A new £28m care facility for residents with complex needs in Perth will use cutting-edge assistive smart technology so they can ‘influence their environment’.

The facility in the city will deploy eye-gaze technology, wireless switches and voice command after the systems were tested in a concept apartment built in a theatre.

Smart home designer Function Control adapted a mock-up apartment that is helping Capability Scotland to deliver sector-leading quality of living for those with complex needs.  

The charity recently launched the ‘Our Inclusive Community Project’, which includes ambitious plans for the facility at Bertha Park in the city.

The concept apartment, located within a theatre in its nearby Upper Springland site, is a key element to one of Scotland’s largest ever co-production processes.   

Capability Scotland has used the mock-up to assess layout, flow, and access prior to the tech installation.

Hundreds of items of feedback have been received, including from the 60 residents at Upper Springland who would be in line to move to Bertha Park.  

It is now undergoing a further phase of co-production that is focused on the use of advanced technology that could revolutionise life for those with a broad range of disabilities, from mobility issues to learning difficulties.  

Nick Laing, director of Function Control, said: “Every resident has different needs and requirements, and so it is important that we develop a system that can assist all. 

“We have implemented some of the demo technology in the mock-up apartment that allows us to learn from the system and get feedback from those who will be using it. 

“Each room in the new facility will be adaptable to the individual. Staff will also be able to track key statistics from each apartment to help the residents, such as the amount of time the resident has spent on their own, room temperature, use of the medical cupboard and if windows or doors have been left open. 

“Bertha Park is a pioneering project in assistive technology and will be an exemplar facility within the care sector. We want to be a part of making it a new standard bearer for future developments moving forward.”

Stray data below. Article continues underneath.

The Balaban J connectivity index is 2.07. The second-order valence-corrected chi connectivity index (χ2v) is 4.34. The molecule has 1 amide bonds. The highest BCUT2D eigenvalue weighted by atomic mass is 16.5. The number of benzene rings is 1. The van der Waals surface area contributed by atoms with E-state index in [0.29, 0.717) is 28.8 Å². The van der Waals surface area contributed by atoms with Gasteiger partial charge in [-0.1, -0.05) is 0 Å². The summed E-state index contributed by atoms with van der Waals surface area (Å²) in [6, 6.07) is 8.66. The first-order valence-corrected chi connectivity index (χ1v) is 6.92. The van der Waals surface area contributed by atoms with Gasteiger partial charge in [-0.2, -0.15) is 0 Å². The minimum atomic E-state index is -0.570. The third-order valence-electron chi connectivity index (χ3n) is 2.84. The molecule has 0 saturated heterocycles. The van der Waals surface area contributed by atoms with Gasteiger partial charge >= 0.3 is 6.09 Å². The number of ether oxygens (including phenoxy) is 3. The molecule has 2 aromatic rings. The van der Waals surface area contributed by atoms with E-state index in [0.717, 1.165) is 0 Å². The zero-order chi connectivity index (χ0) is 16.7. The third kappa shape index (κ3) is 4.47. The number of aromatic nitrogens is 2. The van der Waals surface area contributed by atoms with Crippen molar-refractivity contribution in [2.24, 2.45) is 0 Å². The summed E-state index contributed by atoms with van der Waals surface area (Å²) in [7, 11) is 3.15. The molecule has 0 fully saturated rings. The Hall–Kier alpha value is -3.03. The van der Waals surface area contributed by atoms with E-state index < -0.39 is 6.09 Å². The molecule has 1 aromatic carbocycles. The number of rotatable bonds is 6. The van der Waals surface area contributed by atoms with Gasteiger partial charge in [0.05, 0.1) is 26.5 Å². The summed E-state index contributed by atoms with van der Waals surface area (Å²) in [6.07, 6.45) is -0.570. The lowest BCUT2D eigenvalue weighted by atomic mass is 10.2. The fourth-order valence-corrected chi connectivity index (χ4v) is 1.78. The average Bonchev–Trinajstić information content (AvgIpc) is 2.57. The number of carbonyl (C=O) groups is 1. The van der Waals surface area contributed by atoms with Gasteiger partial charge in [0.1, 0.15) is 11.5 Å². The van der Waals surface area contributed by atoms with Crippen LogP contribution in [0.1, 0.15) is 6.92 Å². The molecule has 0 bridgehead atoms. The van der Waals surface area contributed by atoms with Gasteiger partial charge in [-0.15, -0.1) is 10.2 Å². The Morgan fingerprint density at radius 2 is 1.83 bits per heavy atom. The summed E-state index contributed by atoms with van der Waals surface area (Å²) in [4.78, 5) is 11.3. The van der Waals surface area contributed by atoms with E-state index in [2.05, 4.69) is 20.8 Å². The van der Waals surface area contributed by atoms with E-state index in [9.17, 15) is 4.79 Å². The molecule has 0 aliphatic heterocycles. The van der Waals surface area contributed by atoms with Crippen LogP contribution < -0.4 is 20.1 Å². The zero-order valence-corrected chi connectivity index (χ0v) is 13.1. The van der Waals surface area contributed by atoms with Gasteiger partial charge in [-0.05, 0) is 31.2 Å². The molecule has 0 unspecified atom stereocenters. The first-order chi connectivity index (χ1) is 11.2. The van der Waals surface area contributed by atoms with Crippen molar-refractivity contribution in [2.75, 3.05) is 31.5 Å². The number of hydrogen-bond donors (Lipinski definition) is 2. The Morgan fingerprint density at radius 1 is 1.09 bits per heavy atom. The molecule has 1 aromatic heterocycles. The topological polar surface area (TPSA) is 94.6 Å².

The mock-up features lighting and blind control, as well as motorised windows and temperature control. It’s hoped the technology will give residents more influence on their own space while equipping care workers with better resources to carry out their duties.  

Other features Function Control intend to implement at Bertha Park include apparatus that will monitor air quality levels and data showing which rooms get used at the facility most frequently in order to maximise the use of space. 

Circadian lighting, which is designed to mimic the hours of the day and has been known to positively impact physical and mental health is being considered for the common areas at Bertha Park. 

By engaging in co-production, residents and staff have been able to input their ideas and suggestions to Capability Scotland and Function Control. The feedback has allowed the designers to understand how the smallest details can have a big impact. 

Naomi Smith, co-production lead at Capability Scotland, said: “The addition of Function Control’s technology demonstrations marks the next exciting step in this ground-breaking project. 

“Our ambition is to build the UK’s best enabling and inclusive accommodation for people with severe and complex needs, at the heart of the Bertha Park village community. 

“Advanced technology is at the core of making this an exemplar facility to not just live, but work in. We have had a tremendous amount of feedback thus far, and this has helped Function Control produce a technology demo that will cater for all needs.” 

Capability Scotland’s Upper Springland site on Isla Road has four registered services and offers residential and respite care to adults with physical and learning disabilities. There is also a day service, as well as a hydrotherapy pool, accessible gym, theatre, and walled gardens. 

However, while the quality of care is outstanding, the site is now more than 40-years-old and becoming more difficult to maintain. Climate change also means it faces an increasing flood risk from the River Tay – and the charity wants to create state of the art new flagship services.